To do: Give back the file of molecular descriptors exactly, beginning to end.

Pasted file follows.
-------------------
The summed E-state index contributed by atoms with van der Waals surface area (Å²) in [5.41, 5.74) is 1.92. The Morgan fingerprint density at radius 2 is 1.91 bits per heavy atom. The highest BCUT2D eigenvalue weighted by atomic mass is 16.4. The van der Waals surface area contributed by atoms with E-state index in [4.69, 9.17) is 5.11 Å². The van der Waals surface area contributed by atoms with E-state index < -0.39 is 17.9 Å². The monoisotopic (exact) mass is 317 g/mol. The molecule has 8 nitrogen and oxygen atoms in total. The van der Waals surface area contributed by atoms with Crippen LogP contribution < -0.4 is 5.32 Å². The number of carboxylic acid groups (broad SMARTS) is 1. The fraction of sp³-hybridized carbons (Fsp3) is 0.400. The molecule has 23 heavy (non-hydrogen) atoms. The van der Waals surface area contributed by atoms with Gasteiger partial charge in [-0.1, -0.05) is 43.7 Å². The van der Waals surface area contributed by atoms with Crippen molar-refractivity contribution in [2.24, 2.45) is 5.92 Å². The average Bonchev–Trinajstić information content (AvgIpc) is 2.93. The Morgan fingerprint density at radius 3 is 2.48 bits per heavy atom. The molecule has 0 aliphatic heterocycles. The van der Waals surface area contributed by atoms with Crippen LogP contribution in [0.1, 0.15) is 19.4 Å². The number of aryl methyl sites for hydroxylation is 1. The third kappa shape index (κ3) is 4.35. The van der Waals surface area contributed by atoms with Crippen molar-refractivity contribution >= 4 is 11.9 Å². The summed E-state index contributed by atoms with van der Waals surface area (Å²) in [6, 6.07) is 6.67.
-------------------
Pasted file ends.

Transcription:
The summed E-state index contributed by atoms with van der Waals surface area (Å²) in [5.41, 5.74) is 1.92. The Morgan fingerprint density at radius 2 is 1.91 bits per heavy atom. The highest BCUT2D eigenvalue weighted by atomic mass is 16.4. The van der Waals surface area contributed by atoms with E-state index in [4.69, 9.17) is 5.11 Å². The van der Waals surface area contributed by atoms with E-state index < -0.39 is 17.9 Å². The monoisotopic (exact) mass is 317 g/mol. The molecule has 8 nitrogen and oxygen atoms in total. The van der Waals surface area contributed by atoms with Crippen LogP contribution < -0.4 is 5.32 Å². The number of carboxylic acid groups (broad SMARTS) is 1. The fraction of sp³-hybridized carbons (Fsp3) is 0.400. The molecule has 23 heavy (non-hydrogen) atoms. The van der Waals surface area contributed by atoms with Gasteiger partial charge in [-0.1, -0.05) is 43.7 Å². The van der Waals surface area contributed by atoms with Crippen molar-refractivity contribution in [2.24, 2.45) is 5.92 Å². The average Bonchev–Trinajstić information content (AvgIpc) is 2.93. The Morgan fingerprint density at radius 3 is 2.48 bits per heavy atom. The molecule has 0 aliphatic heterocycles. The van der Waals surface area contributed by atoms with Crippen LogP contribution in [0.1, 0.15) is 19.4 Å². The number of aryl methyl sites for hydroxylation is 1. The third kappa shape index (κ3) is 4.35. The van der Waals surface area contributed by atoms with Crippen molar-refractivity contribution >= 4 is 11.9 Å². The summed E-state index contributed by atoms with van der Waals surface area (Å²) in [6, 6.07) is 6.67.